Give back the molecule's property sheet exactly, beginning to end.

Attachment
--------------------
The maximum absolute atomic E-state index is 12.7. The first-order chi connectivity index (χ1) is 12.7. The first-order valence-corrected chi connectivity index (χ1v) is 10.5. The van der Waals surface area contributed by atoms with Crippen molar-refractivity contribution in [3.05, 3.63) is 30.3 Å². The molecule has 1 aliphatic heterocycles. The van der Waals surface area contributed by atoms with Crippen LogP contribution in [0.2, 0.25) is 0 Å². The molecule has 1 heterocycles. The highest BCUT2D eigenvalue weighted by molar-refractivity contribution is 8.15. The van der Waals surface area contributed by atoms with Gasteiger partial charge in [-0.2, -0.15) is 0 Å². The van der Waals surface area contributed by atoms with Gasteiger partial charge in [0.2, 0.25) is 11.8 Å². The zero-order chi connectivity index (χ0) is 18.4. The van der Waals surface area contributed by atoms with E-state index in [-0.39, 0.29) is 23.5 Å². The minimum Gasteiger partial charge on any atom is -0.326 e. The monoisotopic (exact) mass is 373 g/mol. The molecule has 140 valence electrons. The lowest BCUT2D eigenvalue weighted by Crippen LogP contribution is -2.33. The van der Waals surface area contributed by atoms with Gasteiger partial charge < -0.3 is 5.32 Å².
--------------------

The maximum absolute atomic E-state index is 12.7. The first-order chi connectivity index (χ1) is 12.7. The first-order valence-corrected chi connectivity index (χ1v) is 10.5. The van der Waals surface area contributed by atoms with Crippen molar-refractivity contribution in [3.05, 3.63) is 30.3 Å². The molecule has 1 aliphatic heterocycles. The van der Waals surface area contributed by atoms with Crippen LogP contribution in [0.2, 0.25) is 0 Å². The molecule has 1 heterocycles. The highest BCUT2D eigenvalue weighted by molar-refractivity contribution is 8.15. The van der Waals surface area contributed by atoms with Gasteiger partial charge in [-0.2, -0.15) is 0 Å². The van der Waals surface area contributed by atoms with Gasteiger partial charge in [0.2, 0.25) is 11.8 Å². The zero-order chi connectivity index (χ0) is 18.4. The van der Waals surface area contributed by atoms with E-state index in [-0.39, 0.29) is 23.5 Å². The minimum Gasteiger partial charge on any atom is -0.326 e. The monoisotopic (exact) mass is 373 g/mol. The molecule has 140 valence electrons. The lowest BCUT2D eigenvalue weighted by Crippen LogP contribution is -2.33. The van der Waals surface area contributed by atoms with Gasteiger partial charge < -0.3 is 5.32 Å².